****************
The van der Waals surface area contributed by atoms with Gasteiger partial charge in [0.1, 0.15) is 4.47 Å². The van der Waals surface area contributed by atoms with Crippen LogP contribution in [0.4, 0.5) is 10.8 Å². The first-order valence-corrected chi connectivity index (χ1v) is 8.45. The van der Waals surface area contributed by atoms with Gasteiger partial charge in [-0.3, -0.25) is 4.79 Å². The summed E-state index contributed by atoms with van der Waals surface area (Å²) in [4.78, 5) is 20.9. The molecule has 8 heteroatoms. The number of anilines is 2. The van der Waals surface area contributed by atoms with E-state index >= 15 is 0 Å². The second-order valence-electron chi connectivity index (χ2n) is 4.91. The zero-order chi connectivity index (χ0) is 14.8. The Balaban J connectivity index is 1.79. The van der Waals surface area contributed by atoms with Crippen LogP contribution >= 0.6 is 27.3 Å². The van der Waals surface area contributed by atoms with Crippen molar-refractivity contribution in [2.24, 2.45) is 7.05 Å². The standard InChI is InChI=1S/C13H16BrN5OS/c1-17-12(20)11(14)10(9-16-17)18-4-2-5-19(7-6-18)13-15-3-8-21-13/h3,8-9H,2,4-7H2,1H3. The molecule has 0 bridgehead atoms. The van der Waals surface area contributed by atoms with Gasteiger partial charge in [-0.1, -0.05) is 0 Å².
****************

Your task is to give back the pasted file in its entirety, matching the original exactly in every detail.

The van der Waals surface area contributed by atoms with Gasteiger partial charge in [0.1, 0.15) is 4.47 Å². The van der Waals surface area contributed by atoms with Crippen LogP contribution in [0.4, 0.5) is 10.8 Å². The first-order valence-corrected chi connectivity index (χ1v) is 8.45. The van der Waals surface area contributed by atoms with Gasteiger partial charge in [-0.3, -0.25) is 4.79 Å². The summed E-state index contributed by atoms with van der Waals surface area (Å²) in [4.78, 5) is 20.9. The molecule has 8 heteroatoms. The number of anilines is 2. The van der Waals surface area contributed by atoms with E-state index >= 15 is 0 Å². The second-order valence-electron chi connectivity index (χ2n) is 4.91. The zero-order chi connectivity index (χ0) is 14.8. The Balaban J connectivity index is 1.79. The van der Waals surface area contributed by atoms with Crippen LogP contribution >= 0.6 is 27.3 Å². The van der Waals surface area contributed by atoms with Crippen molar-refractivity contribution in [2.24, 2.45) is 7.05 Å². The standard InChI is InChI=1S/C13H16BrN5OS/c1-17-12(20)11(14)10(9-16-17)18-4-2-5-19(7-6-18)13-15-3-8-21-13/h3,8-9H,2,4-7H2,1H3. The molecule has 0 bridgehead atoms. The van der Waals surface area contributed by atoms with Gasteiger partial charge in [-0.1, -0.05) is 0 Å².